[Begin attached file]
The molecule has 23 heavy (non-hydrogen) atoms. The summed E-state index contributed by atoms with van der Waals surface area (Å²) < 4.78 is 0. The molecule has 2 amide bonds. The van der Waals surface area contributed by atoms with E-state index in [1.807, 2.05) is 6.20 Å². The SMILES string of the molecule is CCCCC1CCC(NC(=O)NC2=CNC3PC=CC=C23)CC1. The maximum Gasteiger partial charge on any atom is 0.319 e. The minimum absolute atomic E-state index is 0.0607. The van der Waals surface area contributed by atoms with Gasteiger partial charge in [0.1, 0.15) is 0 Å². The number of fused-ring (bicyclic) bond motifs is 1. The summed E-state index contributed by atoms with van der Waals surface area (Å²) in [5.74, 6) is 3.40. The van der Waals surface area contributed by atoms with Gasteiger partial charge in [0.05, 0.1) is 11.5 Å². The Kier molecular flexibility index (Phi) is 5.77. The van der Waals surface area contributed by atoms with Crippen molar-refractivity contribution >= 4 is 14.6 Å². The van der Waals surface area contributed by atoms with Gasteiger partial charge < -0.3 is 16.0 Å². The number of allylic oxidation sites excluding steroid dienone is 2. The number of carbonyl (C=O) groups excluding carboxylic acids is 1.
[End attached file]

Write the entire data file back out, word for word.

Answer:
The molecule has 23 heavy (non-hydrogen) atoms. The summed E-state index contributed by atoms with van der Waals surface area (Å²) < 4.78 is 0. The molecule has 2 amide bonds. The van der Waals surface area contributed by atoms with E-state index in [1.807, 2.05) is 6.20 Å². The SMILES string of the molecule is CCCCC1CCC(NC(=O)NC2=CNC3PC=CC=C23)CC1. The maximum Gasteiger partial charge on any atom is 0.319 e. The minimum absolute atomic E-state index is 0.0607. The van der Waals surface area contributed by atoms with Gasteiger partial charge in [0.1, 0.15) is 0 Å². The number of fused-ring (bicyclic) bond motifs is 1. The summed E-state index contributed by atoms with van der Waals surface area (Å²) in [5.74, 6) is 3.40. The van der Waals surface area contributed by atoms with Gasteiger partial charge in [0.05, 0.1) is 11.5 Å². The Kier molecular flexibility index (Phi) is 5.77. The van der Waals surface area contributed by atoms with Crippen molar-refractivity contribution >= 4 is 14.6 Å². The van der Waals surface area contributed by atoms with Gasteiger partial charge < -0.3 is 16.0 Å². The number of allylic oxidation sites excluding steroid dienone is 2. The number of carbonyl (C=O) groups excluding carboxylic acids is 1.